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2nd Battalion The Mercian Regiment due to move to Dale Camp in …

2nd Battalion The Mercian Regiment due to move to Chester site later this year A changing of the regiments is under way at Dale Barracks in Chester. A merger parade has taken place at Lucknow Barracks in Tidworth to formally mark the coming together of The Royal Welsh Regiment s 1st and 2nd Battalions into a single unit. View gallery Corporal Barry Lloyd RLC Royal Welsh Fusiliers View gallery The merger saw the 1st Battalion move from its old base at Dale Barracks in Chester to Tidworth, as part of the Army s 2020 reorganisation.

It was announced last May that they would be replaced by the 2nd Battalion The Mercian Regiment which is due to move into the Dale later this year. The Royal Welsh Regiment was formed in 2006 when the Chester based Royal Welch Fusiliers combined with the Tidworth -based Royal Regiment of Wales in 2006. Last year there was speculation the move could spell the end for the Liverpool Road barracks especially when defence secretary Philip Hammond confirmed seven barracks would be closing under the restructure.

But this fear proved unfounded when the announcement was made that the 2nd Battalion The Mercian Regiment will be moving on to the Liverpool Road camp.

The Mercian Regiment recruits heavily from Chester and the surrounding areas.

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2nd Battalion The Mercian Regiment due to move to Dale Camp in …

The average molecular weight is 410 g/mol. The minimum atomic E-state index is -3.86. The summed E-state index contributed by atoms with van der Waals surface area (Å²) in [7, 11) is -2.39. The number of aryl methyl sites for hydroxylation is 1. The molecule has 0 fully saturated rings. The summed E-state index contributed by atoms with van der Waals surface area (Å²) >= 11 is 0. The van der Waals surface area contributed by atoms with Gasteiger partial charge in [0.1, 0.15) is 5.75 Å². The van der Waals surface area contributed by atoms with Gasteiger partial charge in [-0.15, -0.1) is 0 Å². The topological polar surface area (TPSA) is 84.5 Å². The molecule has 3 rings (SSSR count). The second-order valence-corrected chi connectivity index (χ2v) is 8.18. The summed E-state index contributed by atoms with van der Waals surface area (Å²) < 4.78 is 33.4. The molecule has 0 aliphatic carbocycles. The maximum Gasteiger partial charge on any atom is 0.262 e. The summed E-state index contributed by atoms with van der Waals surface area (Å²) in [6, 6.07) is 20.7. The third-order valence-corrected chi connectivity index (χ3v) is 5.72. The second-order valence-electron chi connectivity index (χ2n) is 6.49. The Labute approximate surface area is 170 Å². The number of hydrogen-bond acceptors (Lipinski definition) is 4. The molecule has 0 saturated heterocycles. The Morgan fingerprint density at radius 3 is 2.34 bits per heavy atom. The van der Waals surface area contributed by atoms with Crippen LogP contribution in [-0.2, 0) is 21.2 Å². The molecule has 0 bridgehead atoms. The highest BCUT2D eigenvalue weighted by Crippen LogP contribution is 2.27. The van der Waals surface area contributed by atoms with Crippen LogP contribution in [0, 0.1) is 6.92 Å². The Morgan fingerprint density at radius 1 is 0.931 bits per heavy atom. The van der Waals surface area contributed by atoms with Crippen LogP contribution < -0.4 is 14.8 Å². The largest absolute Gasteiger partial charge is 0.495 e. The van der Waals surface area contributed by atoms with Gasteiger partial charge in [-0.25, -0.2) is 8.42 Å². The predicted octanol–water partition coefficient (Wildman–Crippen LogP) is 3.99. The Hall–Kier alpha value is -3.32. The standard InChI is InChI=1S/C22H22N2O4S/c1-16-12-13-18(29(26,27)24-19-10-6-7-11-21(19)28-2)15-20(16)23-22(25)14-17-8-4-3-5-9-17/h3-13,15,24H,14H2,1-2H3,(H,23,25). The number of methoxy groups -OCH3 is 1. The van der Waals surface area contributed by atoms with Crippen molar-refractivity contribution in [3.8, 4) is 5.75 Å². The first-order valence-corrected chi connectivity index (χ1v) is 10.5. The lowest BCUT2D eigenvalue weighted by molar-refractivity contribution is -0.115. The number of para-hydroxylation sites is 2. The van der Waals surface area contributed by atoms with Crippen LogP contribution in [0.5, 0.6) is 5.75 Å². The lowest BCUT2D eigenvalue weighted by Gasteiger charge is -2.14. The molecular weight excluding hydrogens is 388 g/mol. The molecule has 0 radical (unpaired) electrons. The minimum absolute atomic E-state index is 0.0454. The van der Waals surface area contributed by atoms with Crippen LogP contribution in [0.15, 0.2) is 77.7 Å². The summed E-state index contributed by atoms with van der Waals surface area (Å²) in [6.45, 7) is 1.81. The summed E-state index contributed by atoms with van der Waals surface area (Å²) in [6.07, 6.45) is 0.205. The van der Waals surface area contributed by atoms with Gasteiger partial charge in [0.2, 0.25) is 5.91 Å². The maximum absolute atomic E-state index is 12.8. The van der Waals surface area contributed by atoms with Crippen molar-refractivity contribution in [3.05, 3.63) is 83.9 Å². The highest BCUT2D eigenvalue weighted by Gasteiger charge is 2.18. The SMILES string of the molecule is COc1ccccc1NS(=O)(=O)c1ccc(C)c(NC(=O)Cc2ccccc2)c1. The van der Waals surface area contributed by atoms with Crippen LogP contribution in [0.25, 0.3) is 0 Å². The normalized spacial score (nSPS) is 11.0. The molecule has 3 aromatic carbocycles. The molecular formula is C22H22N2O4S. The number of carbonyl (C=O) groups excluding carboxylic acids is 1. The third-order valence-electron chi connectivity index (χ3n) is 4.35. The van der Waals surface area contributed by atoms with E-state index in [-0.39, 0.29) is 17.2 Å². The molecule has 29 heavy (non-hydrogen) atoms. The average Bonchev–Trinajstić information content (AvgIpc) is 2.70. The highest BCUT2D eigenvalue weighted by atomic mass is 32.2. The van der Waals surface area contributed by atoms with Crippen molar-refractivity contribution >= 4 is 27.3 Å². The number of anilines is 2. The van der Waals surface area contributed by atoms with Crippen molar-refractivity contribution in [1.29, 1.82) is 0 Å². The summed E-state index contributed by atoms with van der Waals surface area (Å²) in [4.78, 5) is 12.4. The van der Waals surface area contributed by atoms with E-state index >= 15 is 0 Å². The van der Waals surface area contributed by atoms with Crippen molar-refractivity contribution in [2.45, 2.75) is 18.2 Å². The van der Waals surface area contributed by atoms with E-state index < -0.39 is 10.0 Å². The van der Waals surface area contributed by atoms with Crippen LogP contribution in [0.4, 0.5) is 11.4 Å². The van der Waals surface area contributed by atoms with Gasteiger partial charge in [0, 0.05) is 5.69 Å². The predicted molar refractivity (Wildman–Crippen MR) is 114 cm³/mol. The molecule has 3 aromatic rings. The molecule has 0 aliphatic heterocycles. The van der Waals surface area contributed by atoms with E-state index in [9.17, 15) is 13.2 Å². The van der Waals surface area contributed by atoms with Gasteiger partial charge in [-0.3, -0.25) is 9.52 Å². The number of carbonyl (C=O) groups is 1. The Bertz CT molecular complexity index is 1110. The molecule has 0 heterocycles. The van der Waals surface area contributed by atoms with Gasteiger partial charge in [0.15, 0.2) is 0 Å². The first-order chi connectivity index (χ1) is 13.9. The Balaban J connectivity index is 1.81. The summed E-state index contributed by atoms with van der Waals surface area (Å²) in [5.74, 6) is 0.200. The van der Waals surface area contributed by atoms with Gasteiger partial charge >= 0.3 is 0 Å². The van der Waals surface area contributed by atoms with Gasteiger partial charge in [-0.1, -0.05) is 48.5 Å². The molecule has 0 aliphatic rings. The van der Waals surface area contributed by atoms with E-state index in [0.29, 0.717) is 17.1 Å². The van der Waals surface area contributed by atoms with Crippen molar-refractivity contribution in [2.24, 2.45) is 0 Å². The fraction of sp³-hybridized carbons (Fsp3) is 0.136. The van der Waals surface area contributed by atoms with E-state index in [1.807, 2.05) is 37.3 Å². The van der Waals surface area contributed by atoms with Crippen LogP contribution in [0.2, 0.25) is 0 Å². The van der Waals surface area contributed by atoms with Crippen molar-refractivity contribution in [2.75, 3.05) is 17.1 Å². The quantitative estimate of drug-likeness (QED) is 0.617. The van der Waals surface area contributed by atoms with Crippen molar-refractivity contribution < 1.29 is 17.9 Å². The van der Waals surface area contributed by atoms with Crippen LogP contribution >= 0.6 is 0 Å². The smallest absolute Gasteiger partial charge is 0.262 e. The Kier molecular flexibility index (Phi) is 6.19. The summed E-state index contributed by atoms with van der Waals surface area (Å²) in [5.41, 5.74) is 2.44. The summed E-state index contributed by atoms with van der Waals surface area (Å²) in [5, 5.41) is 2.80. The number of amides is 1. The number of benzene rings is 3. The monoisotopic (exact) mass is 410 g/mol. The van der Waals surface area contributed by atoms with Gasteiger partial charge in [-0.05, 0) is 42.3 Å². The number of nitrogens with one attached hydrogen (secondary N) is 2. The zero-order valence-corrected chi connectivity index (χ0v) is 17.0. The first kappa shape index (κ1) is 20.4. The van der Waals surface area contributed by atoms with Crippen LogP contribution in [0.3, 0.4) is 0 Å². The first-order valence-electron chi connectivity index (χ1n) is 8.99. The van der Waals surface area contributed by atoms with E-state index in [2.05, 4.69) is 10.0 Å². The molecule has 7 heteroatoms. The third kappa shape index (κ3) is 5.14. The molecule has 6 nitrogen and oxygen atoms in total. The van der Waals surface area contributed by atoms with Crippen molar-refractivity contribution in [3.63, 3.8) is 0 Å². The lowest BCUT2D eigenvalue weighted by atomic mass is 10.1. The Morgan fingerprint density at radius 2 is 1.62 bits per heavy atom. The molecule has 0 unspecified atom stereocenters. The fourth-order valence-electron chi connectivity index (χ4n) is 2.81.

Higgins gifts coat for irish guards' dog

By Sam Griffin 09 April 2014 03:30 PM ‘; document.write(s); return; } window.google_adnum = window.google_adnum || null; google_ad_client = “ca-pub-9024837700129787″; google_ad_output = “js”; google_ad_type = “text”; google_ad_channel = ’9868211012,8251877010′; google_max_num_ads = ’2′; google_skip = window.google_adnum; /* insert this snippet for each ad call */ Mr Higgins (pictured) presented the regiment with the coat for their wolfhound mascot, named Domhnall, in a return gesture which was 40 years in the making.

The decision to gift the coat to the wolfhound was a response to a similar gesture dating back to 1972, when the Irish Guards presented a red coat to the Irish Army Fifth Battalion at a ceremony in Collins Barracks.

[email protected] ‘; } s += ‘ Ads by Google 1 ‘; if (google_ads0.bidtype == “CPC”) google_adnum = google_adnum + google_ads.length; s += ‘ References ^ Ads by Google (www.herald.ie)

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Higgins gifts coat for irish guards' dog

Duke: One baby is enough for now Shropshire Star

The Duke of Cambridge has revealed he is not planning to have another baby with his wife at the moment as “one’s enough”. William was quizzed about increasing his family when he visited the Irish Guards at their military base in Aldershot with wife Kate to mark St Patrick’s Day. The proud royal father, who is the regiment’s Colonel, said during their day with the soldiers and officers that son George – who will be joining them on their trip to New Zealand and Australia next month – was crawling.

The Duchess presented sprigs of shamrocks to around 300 soldiers on parade and honoured the regimental mascot, Irish wolf hound Domhnall, with his own bunch of the well known plant. Former Regimental Sergeant Major Ray Collister, 56, from Tamworth, lost no time in asking William if he was planning to add to his family after the ceremony. The Duke replied: “Maybe one day, one’s enough at the moment.” The old soldier who served with the regiment for 25 years said after meeting the Duke that he asked him if he was planning another “Mick” – the affectionate nickname for the Irish Guards.